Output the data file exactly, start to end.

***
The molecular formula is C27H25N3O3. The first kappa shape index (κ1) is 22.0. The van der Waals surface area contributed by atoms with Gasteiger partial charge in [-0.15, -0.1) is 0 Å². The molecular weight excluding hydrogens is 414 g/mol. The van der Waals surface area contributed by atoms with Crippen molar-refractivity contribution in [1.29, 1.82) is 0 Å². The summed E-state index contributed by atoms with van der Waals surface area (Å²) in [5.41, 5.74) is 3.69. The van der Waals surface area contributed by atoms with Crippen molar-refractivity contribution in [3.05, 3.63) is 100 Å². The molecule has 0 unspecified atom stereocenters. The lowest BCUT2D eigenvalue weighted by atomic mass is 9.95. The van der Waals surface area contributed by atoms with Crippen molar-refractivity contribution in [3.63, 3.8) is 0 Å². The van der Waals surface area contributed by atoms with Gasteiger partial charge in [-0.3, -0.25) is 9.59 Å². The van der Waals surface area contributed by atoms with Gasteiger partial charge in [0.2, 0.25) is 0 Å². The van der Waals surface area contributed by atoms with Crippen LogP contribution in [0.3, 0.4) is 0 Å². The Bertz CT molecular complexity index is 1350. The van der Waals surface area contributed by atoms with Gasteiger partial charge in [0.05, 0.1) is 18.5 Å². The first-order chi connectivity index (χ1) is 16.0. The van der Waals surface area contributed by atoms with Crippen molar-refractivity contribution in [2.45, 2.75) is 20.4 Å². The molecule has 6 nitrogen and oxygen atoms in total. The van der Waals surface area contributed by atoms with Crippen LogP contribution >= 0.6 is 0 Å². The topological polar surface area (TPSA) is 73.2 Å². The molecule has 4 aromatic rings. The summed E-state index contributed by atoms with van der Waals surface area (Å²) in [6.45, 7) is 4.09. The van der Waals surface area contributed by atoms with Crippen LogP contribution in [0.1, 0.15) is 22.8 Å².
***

The molecular formula is C27H25N3O3. The first kappa shape index (κ1) is 22.0. The van der Waals surface area contributed by atoms with Gasteiger partial charge in [-0.15, -0.1) is 0 Å². The molecular weight excluding hydrogens is 414 g/mol. The van der Waals surface area contributed by atoms with Crippen molar-refractivity contribution in [1.29, 1.82) is 0 Å². The summed E-state index contributed by atoms with van der Waals surface area (Å²) in [5.41, 5.74) is 3.69. The van der Waals surface area contributed by atoms with Crippen molar-refractivity contribution in [3.05, 3.63) is 100 Å². The molecule has 0 unspecified atom stereocenters. The lowest BCUT2D eigenvalue weighted by atomic mass is 9.95. The van der Waals surface area contributed by atoms with Crippen molar-refractivity contribution in [3.63, 3.8) is 0 Å². The van der Waals surface area contributed by atoms with Gasteiger partial charge in [-0.3, -0.25) is 9.59 Å². The van der Waals surface area contributed by atoms with Gasteiger partial charge in [0.2, 0.25) is 0 Å². The van der Waals surface area contributed by atoms with Crippen LogP contribution in [0.3, 0.4) is 0 Å². The Bertz CT molecular complexity index is 1350. The van der Waals surface area contributed by atoms with Gasteiger partial charge in [0.05, 0.1) is 18.5 Å². The first-order chi connectivity index (χ1) is 16.0. The van der Waals surface area contributed by atoms with Crippen molar-refractivity contribution in [2.45, 2.75) is 20.4 Å². The molecule has 6 nitrogen and oxygen atoms in total. The van der Waals surface area contributed by atoms with Crippen LogP contribution >= 0.6 is 0 Å². The topological polar surface area (TPSA) is 73.2 Å². The molecule has 4 aromatic rings. The summed E-state index contributed by atoms with van der Waals surface area (Å²) in [6.45, 7) is 4.09. The van der Waals surface area contributed by atoms with Crippen LogP contribution in [0.1, 0.15) is 22.8 Å².